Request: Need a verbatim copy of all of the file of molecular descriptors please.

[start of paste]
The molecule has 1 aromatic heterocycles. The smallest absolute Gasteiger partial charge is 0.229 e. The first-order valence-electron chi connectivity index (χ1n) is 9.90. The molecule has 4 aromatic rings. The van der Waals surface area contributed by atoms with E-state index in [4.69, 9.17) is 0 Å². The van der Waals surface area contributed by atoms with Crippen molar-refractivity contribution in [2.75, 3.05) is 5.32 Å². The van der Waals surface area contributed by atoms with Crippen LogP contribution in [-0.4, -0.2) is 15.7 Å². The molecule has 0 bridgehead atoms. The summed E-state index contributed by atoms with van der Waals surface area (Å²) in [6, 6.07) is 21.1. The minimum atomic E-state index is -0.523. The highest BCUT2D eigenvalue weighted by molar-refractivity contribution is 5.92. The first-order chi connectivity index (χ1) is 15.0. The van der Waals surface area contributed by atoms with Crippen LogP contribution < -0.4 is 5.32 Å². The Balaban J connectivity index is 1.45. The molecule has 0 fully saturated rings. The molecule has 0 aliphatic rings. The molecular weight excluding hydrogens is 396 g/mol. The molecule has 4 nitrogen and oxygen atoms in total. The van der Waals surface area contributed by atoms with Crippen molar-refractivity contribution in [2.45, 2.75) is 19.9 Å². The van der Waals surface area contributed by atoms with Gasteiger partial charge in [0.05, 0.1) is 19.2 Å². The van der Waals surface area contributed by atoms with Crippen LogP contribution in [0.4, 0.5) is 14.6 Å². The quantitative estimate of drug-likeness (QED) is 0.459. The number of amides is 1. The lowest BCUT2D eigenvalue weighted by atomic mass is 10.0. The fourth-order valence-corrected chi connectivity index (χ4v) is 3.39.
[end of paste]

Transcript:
The molecule has 1 aromatic heterocycles. The smallest absolute Gasteiger partial charge is 0.229 e. The first-order valence-electron chi connectivity index (χ1n) is 9.90. The molecule has 4 aromatic rings. The van der Waals surface area contributed by atoms with E-state index in [4.69, 9.17) is 0 Å². The van der Waals surface area contributed by atoms with Crippen molar-refractivity contribution in [2.75, 3.05) is 5.32 Å². The van der Waals surface area contributed by atoms with Crippen LogP contribution in [-0.4, -0.2) is 15.7 Å². The molecule has 0 bridgehead atoms. The summed E-state index contributed by atoms with van der Waals surface area (Å²) in [6, 6.07) is 21.1. The minimum atomic E-state index is -0.523. The highest BCUT2D eigenvalue weighted by molar-refractivity contribution is 5.92. The first-order chi connectivity index (χ1) is 15.0. The van der Waals surface area contributed by atoms with Crippen LogP contribution < -0.4 is 5.32 Å². The Balaban J connectivity index is 1.45. The molecule has 0 fully saturated rings. The molecule has 0 aliphatic rings. The molecular weight excluding hydrogens is 396 g/mol. The molecule has 4 nitrogen and oxygen atoms in total. The van der Waals surface area contributed by atoms with Crippen molar-refractivity contribution in [2.45, 2.75) is 19.9 Å². The van der Waals surface area contributed by atoms with Gasteiger partial charge in [0.05, 0.1) is 19.2 Å². The van der Waals surface area contributed by atoms with Crippen LogP contribution in [0.4, 0.5) is 14.6 Å². The quantitative estimate of drug-likeness (QED) is 0.459. The number of amides is 1. The lowest BCUT2D eigenvalue weighted by atomic mass is 10.0. The fourth-order valence-corrected chi connectivity index (χ4v) is 3.39.